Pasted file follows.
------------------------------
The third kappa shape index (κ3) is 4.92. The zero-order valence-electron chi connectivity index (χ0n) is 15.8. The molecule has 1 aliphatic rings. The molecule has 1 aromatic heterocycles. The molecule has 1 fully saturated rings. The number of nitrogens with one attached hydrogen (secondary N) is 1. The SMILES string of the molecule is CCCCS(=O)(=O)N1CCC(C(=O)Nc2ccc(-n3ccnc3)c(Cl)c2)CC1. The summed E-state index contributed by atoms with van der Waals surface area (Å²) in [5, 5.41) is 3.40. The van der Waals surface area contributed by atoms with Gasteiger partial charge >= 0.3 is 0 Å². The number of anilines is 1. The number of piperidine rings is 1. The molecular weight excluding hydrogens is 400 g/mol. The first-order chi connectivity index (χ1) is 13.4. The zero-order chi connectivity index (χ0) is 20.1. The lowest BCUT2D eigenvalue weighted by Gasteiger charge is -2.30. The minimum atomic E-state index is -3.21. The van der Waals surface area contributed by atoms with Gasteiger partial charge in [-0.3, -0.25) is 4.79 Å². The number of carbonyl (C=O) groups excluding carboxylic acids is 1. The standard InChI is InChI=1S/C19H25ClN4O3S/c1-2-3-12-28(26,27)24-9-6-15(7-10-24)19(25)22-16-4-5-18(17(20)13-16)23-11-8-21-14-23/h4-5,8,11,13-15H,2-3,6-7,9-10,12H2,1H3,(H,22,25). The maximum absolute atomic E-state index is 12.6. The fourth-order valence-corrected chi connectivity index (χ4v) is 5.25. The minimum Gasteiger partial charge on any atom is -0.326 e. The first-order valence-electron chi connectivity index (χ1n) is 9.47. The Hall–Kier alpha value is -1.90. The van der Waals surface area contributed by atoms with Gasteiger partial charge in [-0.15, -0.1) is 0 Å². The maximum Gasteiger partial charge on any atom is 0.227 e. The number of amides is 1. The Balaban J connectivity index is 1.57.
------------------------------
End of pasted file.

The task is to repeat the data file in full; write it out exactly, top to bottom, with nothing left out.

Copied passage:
The third kappa shape index (κ3) is 4.92. The zero-order valence-electron chi connectivity index (χ0n) is 15.8. The molecule has 1 aliphatic rings. The molecule has 1 aromatic heterocycles. The molecule has 1 fully saturated rings. The number of nitrogens with one attached hydrogen (secondary N) is 1. The SMILES string of the molecule is CCCCS(=O)(=O)N1CCC(C(=O)Nc2ccc(-n3ccnc3)c(Cl)c2)CC1. The summed E-state index contributed by atoms with van der Waals surface area (Å²) in [5, 5.41) is 3.40. The van der Waals surface area contributed by atoms with Gasteiger partial charge >= 0.3 is 0 Å². The number of anilines is 1. The number of piperidine rings is 1. The molecular weight excluding hydrogens is 400 g/mol. The first-order chi connectivity index (χ1) is 13.4. The zero-order chi connectivity index (χ0) is 20.1. The lowest BCUT2D eigenvalue weighted by Gasteiger charge is -2.30. The minimum atomic E-state index is -3.21. The van der Waals surface area contributed by atoms with Gasteiger partial charge in [-0.3, -0.25) is 4.79 Å². The number of carbonyl (C=O) groups excluding carboxylic acids is 1. The standard InChI is InChI=1S/C19H25ClN4O3S/c1-2-3-12-28(26,27)24-9-6-15(7-10-24)19(25)22-16-4-5-18(17(20)13-16)23-11-8-21-14-23/h4-5,8,11,13-15H,2-3,6-7,9-10,12H2,1H3,(H,22,25). The maximum absolute atomic E-state index is 12.6. The fourth-order valence-corrected chi connectivity index (χ4v) is 5.25. The minimum Gasteiger partial charge on any atom is -0.326 e. The first-order valence-electron chi connectivity index (χ1n) is 9.47. The Hall–Kier alpha value is -1.90. The van der Waals surface area contributed by atoms with Gasteiger partial charge in [-0.15, -0.1) is 0 Å². The maximum Gasteiger partial charge on any atom is 0.227 e. The number of amides is 1. The Balaban J connectivity index is 1.57.